2019 NHL Free Agency, Anaheim Ducks, Bob Murray, Dan Girardi, Jordan Weal, Long Read, Tyler Ennis

Transitioning Ducks Should Go Bargain Hunting Again

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Artemi Panarin, Jeff Skinner, Joe Pavelski, Matt Duchene, Kevin Hayes and Erik Karlsson all have more than just their status as high-priced, high-profile free agents in common. They will all NOT be members of the 2019-20 Anaheim Ducks when the season begins. While fans might want general manager Bob Murray to make a major splash in free agency, his track record dictates that he will not sign those coveted players this offseason either.

Not only has he not signed big names in the past, doing so this offseason would be careless on Murray’s part. With that in mind, there are some cheaper options that Murray tends to like that can enhance the Ducks’ roster next season.

Murray’s History Says No Big Signing

During his time as Ducks’ GM, Murray has established a reputation of adding depth rather than stars. His most significant free agent signings have been Saku Koivu in 2009, Chris Stewart in 2015 and Antoine Vermette in 2016.

Anaheim Ducks center Antoine Vermette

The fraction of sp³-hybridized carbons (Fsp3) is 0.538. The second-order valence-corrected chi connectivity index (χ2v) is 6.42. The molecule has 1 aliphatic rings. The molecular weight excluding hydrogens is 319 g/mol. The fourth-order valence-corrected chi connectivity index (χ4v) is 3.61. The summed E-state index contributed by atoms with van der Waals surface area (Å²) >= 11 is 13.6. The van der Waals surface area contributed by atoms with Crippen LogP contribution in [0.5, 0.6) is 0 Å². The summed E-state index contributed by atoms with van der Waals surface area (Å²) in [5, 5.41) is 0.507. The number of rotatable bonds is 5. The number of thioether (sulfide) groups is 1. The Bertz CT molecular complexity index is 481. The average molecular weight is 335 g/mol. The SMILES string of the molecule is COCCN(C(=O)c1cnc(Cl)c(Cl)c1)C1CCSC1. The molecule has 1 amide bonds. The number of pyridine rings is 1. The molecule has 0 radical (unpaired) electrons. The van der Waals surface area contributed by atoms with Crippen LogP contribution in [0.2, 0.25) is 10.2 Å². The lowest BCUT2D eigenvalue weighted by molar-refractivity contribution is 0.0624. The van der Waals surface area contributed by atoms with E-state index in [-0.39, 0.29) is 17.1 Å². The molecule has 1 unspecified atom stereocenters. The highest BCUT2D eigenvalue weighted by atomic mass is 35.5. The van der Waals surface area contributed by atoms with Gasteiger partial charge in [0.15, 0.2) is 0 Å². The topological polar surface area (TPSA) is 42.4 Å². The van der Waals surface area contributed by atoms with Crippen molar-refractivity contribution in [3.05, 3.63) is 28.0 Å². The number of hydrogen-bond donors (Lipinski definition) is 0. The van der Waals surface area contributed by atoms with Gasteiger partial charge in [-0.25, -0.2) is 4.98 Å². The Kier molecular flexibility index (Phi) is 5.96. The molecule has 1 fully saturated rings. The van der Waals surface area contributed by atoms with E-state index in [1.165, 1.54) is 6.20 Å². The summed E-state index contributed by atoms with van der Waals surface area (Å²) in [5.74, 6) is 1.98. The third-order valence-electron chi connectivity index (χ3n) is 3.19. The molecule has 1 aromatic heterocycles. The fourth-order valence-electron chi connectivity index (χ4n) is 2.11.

Antoine Vermette finished his career as an Anaheim Duck after signing in free agency in 2016. (AP Photo/Ross D. Franklin, FIle)

Of all three players, Vermette commanded the highest cap hit at $3.75 million after scoring 17 goals and adding 21 assists the previous season for the Arizona Coyotes. The next priciest contract went to Koivu at $3 million per year after a 16-goal, 34-assist season for the Montreal Canadiens. Finally, Stewart signed for a cap hit of $1.7 million following a 14-goal, 22-assist season for the Minnesota Wild and Buffalo Sabres.

Even Murray’s more significant signings have been in the bargain section of free agency.

Many Factors in Play for Ducks This Offseason

Still,
the Ducks aren’t in a position to make a big splash this season considering all
of the factors still undecided going into next season. They currently have more
than $68.1 million tied up in 16 players. That does not include Ondrej Kase’s $2.6
million contract once he comes off LTIR or whoever will backup John Gibson,
whether it’s Ryan Miller or not.

There’s also the question of what will become of Ryan Kesler and Patrick Eaves, which Eric Stephens of The Athletic highlighted in March that if both players elect not to retire and leave money on the table, the Ducks could put them on long-term injured reserve.

“Murray has always expressed concern over putting players on LTIR as their salaries have to be accounted for when they return to action. But if either Kesler or Eaves physically can’t, then that is a worry they won’t have to consider. Teams are still cutting checks for players such as Dave Bolland, David Clarkson, Marian Gaborik and Nathan Horton, who are effectively done.” (from Ryan Kesler, Patrick Eaves and the retirement question’ – The Athletic NHL – 3/22/19).

He
continues,